The barren dunes: Govt buries head in the sand as the white desert continues to be ignored

Published: May 13, 2014
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There is little in the desert of Acchro Thar except for white sand and small huts. PHOTO: AYESHA MIR/EXPRESS

There is little in the desert of Acchro Thar except for white sand and small huts. PHOTO: AYESHA MIR/EXPRESS

KHIPRO: 

Just a few dunes separate India and Pakistan at the border that links Rajasthan and Sindh in the Acchro Thar [white desert] of Sanghar.

The people living there point their fingers towards the horizon, gesturing towards India, and say that their relatives live there. It may be just a few dunes and a border that separate the place where they stand and the place they point towards, but they are worlds apart.

The Indian city of Jaisalmer lies on the other side, nicknamed The Golden City. Here in the white desert, the facilities are not as abundant. No roads, no electricity, no water, no infrastructure, no schools, no water, no healthcare; nothing but the sand and the scorching heat.

“Jaisalmer is only 60 kilometres away, while Sanghar is 130km,” said Sheer Singh, the only graduate of Rab Laho. “We are totally cut off from the cities. A desert jeep takes five hours to reach us from Sanghar and can charge up to Rs8,000. A single road from our village to Sanghar can make all the difference in the world during emergencies.”

There are 145 villages in the white desert, and for a total population of about 100,000, there is only one health centre and a single male doctor in all of Khipro. According to a survey conducted by the Sindh Agriculture and Forestry Workers Coordinating Organisation (SAFWCO), the literacy rate is less than 10 per cent, as most of the villages have no schools.

Wearing a number of amulets around his neck, 10-year-old Waheed Rajar, like most boys of his age in the area, has no ambition other than growing up to become a herdsman; his family’s profession. Rajar has no role model other than his father and other family members that have spend their entire life looking after the animals; one of the major sources of livelihood.

Rajar has never travelled in a vehicle before but wants his father to buy a television. “I have seen a TV in Khipro twice at our relatives’ house,” he boasts. “I am trying to convince my father to purchase one but he says that there is no point as our village does not have electricity.”

However, despite all the problems, its people refuse to migrate from the area. “”Our forefathers spent their lives here and we will be buried in this sand alongside them,” says resident Haadi Raja. “We would rather die than leave the desert behind.”

The people here cast their votes on the guidance of their spiritual leaders and need no more convincing than the words of their ‘murshid’. “The people have to follow the order of the Khalifa,” said an elder of the Kamil Hingoro village, Gul Muhammad Hingoro. “Our lives and our votes belong to the pir and he can do whatever he pleases with them.”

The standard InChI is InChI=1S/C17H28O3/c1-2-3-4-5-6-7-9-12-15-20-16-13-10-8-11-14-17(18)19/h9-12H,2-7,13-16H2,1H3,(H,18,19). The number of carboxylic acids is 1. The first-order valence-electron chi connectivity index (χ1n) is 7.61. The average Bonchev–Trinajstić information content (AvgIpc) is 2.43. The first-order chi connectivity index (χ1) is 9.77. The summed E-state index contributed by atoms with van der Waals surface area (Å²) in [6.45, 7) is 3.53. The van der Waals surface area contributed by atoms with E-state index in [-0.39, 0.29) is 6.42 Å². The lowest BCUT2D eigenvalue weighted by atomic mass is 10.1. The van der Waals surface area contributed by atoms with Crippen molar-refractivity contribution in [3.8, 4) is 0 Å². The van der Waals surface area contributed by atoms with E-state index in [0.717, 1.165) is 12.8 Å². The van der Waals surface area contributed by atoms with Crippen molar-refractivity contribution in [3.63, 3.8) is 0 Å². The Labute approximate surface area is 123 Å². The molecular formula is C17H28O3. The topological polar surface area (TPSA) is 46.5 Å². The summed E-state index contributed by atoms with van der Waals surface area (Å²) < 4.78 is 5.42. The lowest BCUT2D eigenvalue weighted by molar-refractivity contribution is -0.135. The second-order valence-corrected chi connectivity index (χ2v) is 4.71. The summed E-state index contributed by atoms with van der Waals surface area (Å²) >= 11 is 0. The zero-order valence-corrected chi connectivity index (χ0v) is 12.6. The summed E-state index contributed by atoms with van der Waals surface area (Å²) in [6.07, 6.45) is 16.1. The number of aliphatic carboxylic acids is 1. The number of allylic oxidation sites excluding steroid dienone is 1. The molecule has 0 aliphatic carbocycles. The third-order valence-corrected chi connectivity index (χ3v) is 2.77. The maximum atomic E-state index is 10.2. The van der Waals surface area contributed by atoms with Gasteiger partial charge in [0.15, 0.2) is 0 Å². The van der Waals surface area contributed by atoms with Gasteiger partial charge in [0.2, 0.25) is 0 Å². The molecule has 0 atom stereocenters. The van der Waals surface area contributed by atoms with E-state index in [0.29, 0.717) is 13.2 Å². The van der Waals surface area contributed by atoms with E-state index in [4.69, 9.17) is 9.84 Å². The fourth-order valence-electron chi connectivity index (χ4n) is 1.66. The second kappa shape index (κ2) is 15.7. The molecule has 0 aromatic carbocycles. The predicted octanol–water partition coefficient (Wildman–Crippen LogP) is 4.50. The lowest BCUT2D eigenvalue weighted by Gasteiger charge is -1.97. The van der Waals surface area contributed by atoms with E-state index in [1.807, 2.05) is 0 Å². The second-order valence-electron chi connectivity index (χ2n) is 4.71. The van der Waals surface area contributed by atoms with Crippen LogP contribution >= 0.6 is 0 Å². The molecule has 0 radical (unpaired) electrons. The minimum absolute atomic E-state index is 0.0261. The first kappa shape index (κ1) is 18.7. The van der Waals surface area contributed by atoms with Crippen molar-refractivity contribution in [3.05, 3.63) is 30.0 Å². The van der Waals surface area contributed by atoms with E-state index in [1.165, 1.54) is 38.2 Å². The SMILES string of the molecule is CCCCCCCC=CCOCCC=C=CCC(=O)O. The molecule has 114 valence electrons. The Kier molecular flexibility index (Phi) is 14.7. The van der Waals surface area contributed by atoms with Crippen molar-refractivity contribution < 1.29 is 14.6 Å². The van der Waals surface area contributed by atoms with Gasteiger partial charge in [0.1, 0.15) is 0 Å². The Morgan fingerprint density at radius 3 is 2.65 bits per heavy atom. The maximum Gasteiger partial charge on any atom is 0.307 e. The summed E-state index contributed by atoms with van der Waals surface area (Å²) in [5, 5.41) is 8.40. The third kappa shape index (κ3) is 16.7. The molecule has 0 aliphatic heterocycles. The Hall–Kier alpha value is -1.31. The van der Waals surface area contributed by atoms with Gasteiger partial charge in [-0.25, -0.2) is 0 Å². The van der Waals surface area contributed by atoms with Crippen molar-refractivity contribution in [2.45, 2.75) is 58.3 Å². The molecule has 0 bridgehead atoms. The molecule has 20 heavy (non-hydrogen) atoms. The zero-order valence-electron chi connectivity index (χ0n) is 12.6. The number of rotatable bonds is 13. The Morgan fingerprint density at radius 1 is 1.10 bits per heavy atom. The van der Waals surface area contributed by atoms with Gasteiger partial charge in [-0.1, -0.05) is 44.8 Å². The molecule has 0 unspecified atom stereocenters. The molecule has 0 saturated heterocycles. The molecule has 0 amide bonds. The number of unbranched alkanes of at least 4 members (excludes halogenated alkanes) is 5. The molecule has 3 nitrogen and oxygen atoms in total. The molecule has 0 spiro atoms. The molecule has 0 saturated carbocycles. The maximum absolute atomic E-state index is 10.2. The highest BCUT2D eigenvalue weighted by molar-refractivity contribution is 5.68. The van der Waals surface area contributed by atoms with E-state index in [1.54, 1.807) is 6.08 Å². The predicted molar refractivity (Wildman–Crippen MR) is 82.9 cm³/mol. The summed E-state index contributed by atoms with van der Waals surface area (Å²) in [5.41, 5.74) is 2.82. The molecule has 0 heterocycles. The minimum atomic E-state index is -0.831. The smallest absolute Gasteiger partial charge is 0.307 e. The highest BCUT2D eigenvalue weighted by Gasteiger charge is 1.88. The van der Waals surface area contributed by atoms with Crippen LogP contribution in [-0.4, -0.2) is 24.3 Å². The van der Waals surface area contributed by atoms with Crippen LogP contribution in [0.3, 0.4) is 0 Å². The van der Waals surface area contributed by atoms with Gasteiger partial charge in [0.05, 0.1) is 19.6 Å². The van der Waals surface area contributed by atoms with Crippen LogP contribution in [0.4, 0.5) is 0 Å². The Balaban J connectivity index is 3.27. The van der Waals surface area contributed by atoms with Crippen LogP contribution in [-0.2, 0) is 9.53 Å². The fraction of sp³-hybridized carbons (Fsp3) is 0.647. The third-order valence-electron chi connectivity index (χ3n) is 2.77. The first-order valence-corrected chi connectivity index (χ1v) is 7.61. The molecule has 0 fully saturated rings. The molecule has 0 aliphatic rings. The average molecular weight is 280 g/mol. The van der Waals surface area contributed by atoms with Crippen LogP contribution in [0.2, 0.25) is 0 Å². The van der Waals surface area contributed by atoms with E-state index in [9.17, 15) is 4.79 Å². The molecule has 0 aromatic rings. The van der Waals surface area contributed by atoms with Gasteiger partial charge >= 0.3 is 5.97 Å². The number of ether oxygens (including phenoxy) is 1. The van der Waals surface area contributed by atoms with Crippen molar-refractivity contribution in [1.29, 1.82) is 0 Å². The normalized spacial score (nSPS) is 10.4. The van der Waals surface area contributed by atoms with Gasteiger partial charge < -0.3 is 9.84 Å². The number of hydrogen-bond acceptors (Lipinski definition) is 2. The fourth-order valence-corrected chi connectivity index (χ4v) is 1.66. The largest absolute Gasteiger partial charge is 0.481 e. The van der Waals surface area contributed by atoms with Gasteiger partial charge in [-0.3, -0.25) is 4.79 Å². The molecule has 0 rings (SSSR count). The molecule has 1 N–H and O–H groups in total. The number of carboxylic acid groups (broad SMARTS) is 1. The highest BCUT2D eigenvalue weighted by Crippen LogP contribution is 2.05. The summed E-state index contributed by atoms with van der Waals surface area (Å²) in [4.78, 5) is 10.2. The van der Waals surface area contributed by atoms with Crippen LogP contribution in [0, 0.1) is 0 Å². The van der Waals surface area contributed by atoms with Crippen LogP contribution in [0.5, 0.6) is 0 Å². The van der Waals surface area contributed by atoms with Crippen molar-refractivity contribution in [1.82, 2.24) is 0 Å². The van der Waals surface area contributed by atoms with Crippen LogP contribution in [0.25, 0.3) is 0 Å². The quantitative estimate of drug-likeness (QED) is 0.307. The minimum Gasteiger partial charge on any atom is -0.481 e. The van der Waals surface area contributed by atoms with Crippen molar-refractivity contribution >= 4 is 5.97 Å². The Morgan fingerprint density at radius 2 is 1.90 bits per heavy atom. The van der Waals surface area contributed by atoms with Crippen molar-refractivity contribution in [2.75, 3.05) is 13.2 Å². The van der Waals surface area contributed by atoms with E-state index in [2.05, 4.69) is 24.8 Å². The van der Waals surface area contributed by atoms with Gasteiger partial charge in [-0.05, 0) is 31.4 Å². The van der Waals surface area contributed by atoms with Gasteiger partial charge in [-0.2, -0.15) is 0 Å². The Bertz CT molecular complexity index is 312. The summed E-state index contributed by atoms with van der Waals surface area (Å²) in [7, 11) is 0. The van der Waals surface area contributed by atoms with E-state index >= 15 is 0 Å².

The community in the white desert is very tightly knit and most of the people know the exact population of man and animal in the villages. “There are 80 children in our village but none of them go to school,” said villager Hakeemullah Hingoro. “Most of them take care of the animals as the only school in the area is non-functional.”

According to SAFWCO chief Suleman G Abro, the entire desert is ignored by the government and by civil society organisations. The cries of these people go unheard. “We are producing herdsmen instead of engineers and doctors,” he said, adding that every MNA and MPA gets millions of rupees as development funds but not a single penny has been spent in this less privileged area.

However, despite Abro’s remarks, the people of the desert are intelligent and have engineered their own tools. The people use mobile phone even in the absence of electricity, using mini solar devices to charge their mobiles, which only work when you climb on top of a dune.

The animals are dying

The desert is barren throughout the year and crops cannot grow even when it rains, but it hasn’t for the past 18 months. Even the scattered grass that grows during the rainy reason is running out and the animals are starving. The people don’t want to be provided healthcare or education. All they want is food for the animals and water for themselves; survival is their only goal.

The animals are dying at a fast rate and their price has plummeted as a result. “I had 20 cows but I have lost half of them in the past eight months, said villager Salman Rajar. “I want to sell the rest of them but no one is willing to buy them. Their price has gone from Rs40,000 to Rs4,000. Goats and sheep are being sold for under Rs1,000.”

Published in The Express Tribune, May 13th, 2014.

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